A: “Yeah, it’s kind of a big deal. Just shows I’ve been working hard. It kind of makes you want to work even harder. The harder you work the better the tributes are, I guess. There’s only like five or six [five-star prospects at wide receiver] this year, so it feels good to be one.”
Q: Yeah, but there’s some pressure that comes with that, too, isn’t there?
A: “I just try to take it all in and relax about it and brush the pressure away. I try to take it as motivation to just keep doing the right things. Coach is always telling me, do the right things and good things will happen to you. So I’ll just continue to do that.”
Q: So you’ve been committed to Georgia since June, but word is other teams are still coming after you. Who’s still pursuing you?
A: “Tennessee, USC and Florida. But I’m rock solid with Georgia.”
Q: What are some things they’re doing to try to get your attention?
A: “Hand-writing letters, coming to see me at lot, Facebook, MySpace, any means of communication they can find. They call my mom, they call the coaches, they call me. I try to avoid all recruiting but sometimes you can’t, so you have to talk to them. I’ll talk to them and tell them I’m locked into UGA. But they don’t care. They’ll still talk to you anyway.”
Q: Georgia’s obviously having a tough year, 4-4 so far. Do rival recruiters say anything about that?
A: “Oh yeah, they bring it up. But the way I see it is everybody has a down year. And it’s not really a down year. They’re just in a little slump. And from what I’ve seen the recruiting class coming in with me this year is going to help out a ton, especially on the defensive side where I feel like we’re lacking the most. Georgia’s going to be fine.”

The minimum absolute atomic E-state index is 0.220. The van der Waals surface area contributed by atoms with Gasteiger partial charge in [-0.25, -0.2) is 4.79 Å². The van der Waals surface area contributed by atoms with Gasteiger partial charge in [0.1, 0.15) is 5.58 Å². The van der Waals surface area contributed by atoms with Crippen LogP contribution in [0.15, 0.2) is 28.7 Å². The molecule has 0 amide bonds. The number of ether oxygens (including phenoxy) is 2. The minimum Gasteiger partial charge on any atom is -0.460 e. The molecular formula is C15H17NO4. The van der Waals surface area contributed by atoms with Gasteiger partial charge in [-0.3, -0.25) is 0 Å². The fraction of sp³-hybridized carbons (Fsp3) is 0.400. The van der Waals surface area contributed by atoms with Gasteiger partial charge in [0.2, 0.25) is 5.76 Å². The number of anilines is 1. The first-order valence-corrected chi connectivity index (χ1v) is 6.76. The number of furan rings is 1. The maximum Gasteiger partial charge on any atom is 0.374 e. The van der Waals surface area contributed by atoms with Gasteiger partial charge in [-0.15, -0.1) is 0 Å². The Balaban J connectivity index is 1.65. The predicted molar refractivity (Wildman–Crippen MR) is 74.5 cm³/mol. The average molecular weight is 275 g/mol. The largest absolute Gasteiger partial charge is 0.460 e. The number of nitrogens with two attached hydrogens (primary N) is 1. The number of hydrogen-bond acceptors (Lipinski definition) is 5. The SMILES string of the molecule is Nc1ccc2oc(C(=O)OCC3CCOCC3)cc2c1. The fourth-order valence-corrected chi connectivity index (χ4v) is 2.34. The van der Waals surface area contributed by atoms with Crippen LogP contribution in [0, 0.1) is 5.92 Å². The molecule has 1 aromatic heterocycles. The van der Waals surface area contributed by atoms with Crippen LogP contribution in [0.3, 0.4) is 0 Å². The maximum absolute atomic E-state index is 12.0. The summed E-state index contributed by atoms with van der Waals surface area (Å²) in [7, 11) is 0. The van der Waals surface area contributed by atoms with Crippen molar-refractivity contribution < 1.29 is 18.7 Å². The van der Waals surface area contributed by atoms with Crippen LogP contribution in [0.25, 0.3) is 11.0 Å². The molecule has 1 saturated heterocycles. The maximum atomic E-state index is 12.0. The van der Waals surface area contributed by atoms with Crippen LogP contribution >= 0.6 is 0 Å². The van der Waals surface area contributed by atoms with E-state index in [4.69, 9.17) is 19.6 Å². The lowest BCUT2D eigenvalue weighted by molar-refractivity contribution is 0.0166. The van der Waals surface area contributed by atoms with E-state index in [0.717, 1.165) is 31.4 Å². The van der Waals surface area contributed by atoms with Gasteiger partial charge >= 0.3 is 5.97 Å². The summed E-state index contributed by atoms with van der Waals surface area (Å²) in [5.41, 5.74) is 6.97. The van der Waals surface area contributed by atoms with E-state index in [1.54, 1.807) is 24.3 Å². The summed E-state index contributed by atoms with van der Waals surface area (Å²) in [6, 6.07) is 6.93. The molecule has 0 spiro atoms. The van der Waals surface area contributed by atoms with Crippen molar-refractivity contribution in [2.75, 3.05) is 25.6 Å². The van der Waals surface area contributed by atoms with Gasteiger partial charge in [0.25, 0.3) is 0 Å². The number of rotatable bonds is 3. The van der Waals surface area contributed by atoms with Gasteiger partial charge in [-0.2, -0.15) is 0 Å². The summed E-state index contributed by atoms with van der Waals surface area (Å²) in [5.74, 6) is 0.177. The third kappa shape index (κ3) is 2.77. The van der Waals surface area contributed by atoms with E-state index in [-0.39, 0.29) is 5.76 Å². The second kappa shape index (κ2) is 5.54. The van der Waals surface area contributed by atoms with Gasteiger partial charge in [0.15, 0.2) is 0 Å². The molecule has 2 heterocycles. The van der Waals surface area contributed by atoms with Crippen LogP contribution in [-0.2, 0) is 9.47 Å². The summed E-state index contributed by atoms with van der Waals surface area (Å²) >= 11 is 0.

Q: Since we’re on that subject, can you revisit your reasoning for choosing the Bulldogs?
A: “Mainly it was the coaches. I really couldn’t go wrong with the schools I was considering. So it really came down to personalities and getting to know the coaches and how the coaches approached me. Georgia really went way past football with me. They talked a lot about academics, about life. They came down here a lot, talked to my mother a lot. Really I just felt good about the coaches.”
Q: There’s a lot of scuttlebutt going around that you have some academic issues. Is that true?
A: “It’s something I’ve already got a handle on. I worked all summer; I’ve worked all fall. I’ve got all A’s and B’s right now. Last year I just wasn’t really focused. I just kind of goofed off. Your junior year is probably the last times you need to goof off and I goofed off most of the year. I was kind of on the borderline with B’s and some C’s. This year I’ve had to focus and get everything straight and right now I have all A’s and B’s. I just need to stay ahead of the pack now.”
Q: Talk about your relationship with Nash Nance.
A: “We first met over at Darlington. We’re pretty much like brothers, black and white brothers. I’m over there at his house all the time, hanging out, spending the night. I love him.”
Q: It looks like y’all have a lot of good players on offense, not just you and Nash.
A: “[Junior wide receiver] J. T. Palmer is a great player; he plays on the other side. We have a whole new line this year and they’ve done a great job. But mainly Dustin Christian. I feel like he’s one of the best junior backs in the state. Underrated. He’s kind of small but he’s thick up top and quick as a cat and hard to tackle. I don’t know what to say about him but he has just done some amazing things.”
Q: You guys are rolling, 9-0 heading into Friday’s game against Armuchee. What’s the feeling heading toward the playoffs?
A: “We’re getting better each and every week. Everything’s getting a little more up-tempo now. Last year we got better every game until the end of the season and I thing we’re on the same track. As long as we keep getting better we’re going to be hard to beat.”